“Try the Air Force plane, they fly in bad weather," I heard from many different people as I waited for the next weather report.
This idea intrigued me. I never would have guessed that the Air Force would fly passengers to the interior of New Guinea, but in Indonesia, anything is possible. I got directions to the Air Force. Luckily it was at the same airport. Even though it was a small airport I had to keep getting directions. I couldn’t see the Air Force planes anywhere. “Where is the Air Force?” Everyone kept pointing at the small building by the runway which had a sign that clearly read, “Air Fast”. It was a cargo transportation business.
I guess I was a little disappointed that I wasn’t going to fly an F-16 to the Irian Jaya interior, but a cargo plane would do.
All of the seats were removed from the plane except for the last row. In their place were perhaps fifty 50-gallon drums full of gasoline. The drums were on their sides and tied to the floor. The smell of gasoline made me dizzy and I still hadn’t reached my seat at the back of the plane. I knew it was going to be an interesting flight.
The passengers included myself and three Indonesian men. Typically, all Indonesian men would light their cigarettes as soon as the no smoking light was turned off. This plane had no light and I hoped they had enough common sense to keep us alive. When the plane started its take-off a wave of gasoline an inch high washed to the back of the plane and drenched our shoes.
Another surprising sales item were very old Dutch coins. These coins would have made it to the highlands the same way the shells did. I learned that many of the people at this market walked for days from their village in the mountains just to sell their chicken or shell necklace or antique coin. They would then buy something else and return to their village.
The hotel was the kind you would expect for a third-world country but that was much better than I was expecting for such a remote area in a third-world country. There were many hotel employees and I was the only guest so we had lots of time to talk. One offered his services as a walking tour guide to visit some very remote villages.
"And what shall I do with my duffle bag?"
That question was quickly answered by another hotel employee, "I'll carry it."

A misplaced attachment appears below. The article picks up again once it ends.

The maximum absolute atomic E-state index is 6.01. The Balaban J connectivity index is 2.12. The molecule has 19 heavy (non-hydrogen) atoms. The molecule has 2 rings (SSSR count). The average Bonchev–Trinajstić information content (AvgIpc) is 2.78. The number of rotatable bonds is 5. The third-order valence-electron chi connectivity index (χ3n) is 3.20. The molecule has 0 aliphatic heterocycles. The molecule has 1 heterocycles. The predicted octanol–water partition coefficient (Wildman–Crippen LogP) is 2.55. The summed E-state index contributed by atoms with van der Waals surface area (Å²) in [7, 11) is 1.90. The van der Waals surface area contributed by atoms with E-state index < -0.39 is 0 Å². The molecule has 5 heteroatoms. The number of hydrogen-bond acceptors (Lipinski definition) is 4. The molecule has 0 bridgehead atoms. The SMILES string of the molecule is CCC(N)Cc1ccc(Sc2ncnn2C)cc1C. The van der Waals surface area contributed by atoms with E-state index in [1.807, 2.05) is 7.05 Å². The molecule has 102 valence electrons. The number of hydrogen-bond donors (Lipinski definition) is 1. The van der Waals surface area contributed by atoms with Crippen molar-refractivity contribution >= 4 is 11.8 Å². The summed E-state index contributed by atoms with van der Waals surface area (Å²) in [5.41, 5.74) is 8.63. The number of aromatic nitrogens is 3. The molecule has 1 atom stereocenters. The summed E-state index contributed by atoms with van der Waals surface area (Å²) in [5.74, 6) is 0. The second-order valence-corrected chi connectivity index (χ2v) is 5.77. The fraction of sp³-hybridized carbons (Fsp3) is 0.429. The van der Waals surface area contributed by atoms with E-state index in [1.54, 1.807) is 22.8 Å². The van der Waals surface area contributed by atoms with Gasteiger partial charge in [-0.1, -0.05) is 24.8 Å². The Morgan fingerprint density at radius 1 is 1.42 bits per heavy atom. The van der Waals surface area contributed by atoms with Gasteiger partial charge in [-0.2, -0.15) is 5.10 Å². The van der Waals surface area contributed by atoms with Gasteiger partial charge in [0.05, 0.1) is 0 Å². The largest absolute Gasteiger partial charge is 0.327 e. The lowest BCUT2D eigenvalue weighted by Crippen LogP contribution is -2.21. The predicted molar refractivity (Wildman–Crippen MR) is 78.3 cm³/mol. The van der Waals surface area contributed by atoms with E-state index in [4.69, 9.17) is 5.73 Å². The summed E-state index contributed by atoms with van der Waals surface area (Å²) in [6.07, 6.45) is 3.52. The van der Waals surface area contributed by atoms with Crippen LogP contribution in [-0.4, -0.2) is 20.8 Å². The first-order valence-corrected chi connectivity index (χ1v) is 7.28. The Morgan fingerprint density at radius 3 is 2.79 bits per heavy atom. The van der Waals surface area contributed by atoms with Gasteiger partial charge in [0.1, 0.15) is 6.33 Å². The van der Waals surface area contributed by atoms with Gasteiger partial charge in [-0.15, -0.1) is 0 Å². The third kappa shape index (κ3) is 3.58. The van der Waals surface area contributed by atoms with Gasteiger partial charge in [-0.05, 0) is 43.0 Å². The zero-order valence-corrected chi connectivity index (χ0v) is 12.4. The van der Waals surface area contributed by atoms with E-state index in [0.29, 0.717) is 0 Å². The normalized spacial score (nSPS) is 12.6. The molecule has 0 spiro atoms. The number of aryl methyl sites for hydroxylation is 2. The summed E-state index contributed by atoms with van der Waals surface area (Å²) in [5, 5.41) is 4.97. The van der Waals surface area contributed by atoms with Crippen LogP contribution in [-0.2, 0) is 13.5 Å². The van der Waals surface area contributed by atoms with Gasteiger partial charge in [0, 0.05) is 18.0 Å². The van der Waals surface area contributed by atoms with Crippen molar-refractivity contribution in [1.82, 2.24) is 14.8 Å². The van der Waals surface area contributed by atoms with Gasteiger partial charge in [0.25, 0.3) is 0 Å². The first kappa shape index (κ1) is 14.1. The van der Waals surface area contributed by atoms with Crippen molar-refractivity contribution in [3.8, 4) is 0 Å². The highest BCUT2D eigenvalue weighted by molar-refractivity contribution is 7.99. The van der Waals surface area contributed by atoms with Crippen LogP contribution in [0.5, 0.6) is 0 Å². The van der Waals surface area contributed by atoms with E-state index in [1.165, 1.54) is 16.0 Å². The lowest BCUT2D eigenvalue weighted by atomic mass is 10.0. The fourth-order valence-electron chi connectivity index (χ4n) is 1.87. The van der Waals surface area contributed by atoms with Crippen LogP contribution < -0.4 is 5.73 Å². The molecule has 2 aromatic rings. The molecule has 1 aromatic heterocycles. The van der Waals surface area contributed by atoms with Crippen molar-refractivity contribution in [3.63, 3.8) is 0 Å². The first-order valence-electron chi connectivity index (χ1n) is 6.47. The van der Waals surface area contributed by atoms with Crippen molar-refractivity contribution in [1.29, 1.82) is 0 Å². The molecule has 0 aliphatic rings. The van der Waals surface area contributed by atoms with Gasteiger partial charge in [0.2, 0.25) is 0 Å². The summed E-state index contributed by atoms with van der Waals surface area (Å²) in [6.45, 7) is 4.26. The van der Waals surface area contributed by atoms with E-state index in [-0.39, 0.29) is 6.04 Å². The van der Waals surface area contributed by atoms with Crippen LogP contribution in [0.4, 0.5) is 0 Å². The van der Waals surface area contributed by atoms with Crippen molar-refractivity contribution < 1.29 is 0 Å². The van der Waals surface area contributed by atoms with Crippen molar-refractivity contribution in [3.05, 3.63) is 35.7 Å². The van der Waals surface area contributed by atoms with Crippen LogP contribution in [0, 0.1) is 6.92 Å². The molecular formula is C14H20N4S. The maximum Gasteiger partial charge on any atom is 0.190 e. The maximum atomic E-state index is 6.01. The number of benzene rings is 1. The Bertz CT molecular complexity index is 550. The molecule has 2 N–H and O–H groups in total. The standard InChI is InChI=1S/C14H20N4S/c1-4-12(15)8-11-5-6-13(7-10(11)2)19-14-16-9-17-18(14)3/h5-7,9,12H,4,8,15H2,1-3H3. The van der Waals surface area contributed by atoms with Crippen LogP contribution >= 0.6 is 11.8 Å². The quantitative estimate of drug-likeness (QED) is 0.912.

The price they offered for their services left no room for negotiation. For the multi-day hike through the mountains, the guide wanted $15. And the poor guy who was going to carry my 100-pound duffle bag everywhere we went, wanted $5. The tour was going to cost less than if I was to spend another night in the hotel. We left at sunrise.
Look closely. This is a picture of me and my porter. My guide was my camera man.
We decided to cross, but very slowly and tightly holding hands. The theory was that if one of us fell through the other could hold on and pull him back up. The height was scary enough but seeing the raging river through the missing floor planks made the crossing ridiculous. We could hear some of the remaining floorboards cracking as we crossed. It took some time but we got to the other side.
We sat on the edge of the cliff watching the bridge that we just conquered. At that point I wasn't sure if we were brave or just stupid. As we sat, another person came along to cross the bridge. He was moving rather quickly over the bridge, apparently having crossed many times before. Half way across there was a gust of wind that made the bridge sway. We watched in terror when the man stumbled and fell to the floorboards but quickly got back to his feet and continued. After he safely reached the other side we looked at each other and laughed. A different route was planned for our return trip to the hotel.
We stopped at several remote villages along the way. For a couple of dollars the village fed us and gave us a hut to spend the night. The people were very friendly and tried hard to please us. They had a difficult but peaceful life. They spent all day at their farms and gathering firewood for that night. Even though we were close to the equator, it still got cold at night. The round huts had a fire pit in the center but no chimney to let the smoke out. The smoke would seep out through the grass roof which made it difficult to breath while sleeping.
I paid my guide and porter and thanked them for a wonderful adventure. I wanted to talk more but they were in a hurry to get their fair share of the furniture.
All the trails led straight up the steapest part of the mountains. No winding, no going around, just straight up one side and straight down the other. It reminded me of Marine Corps bootcamp.
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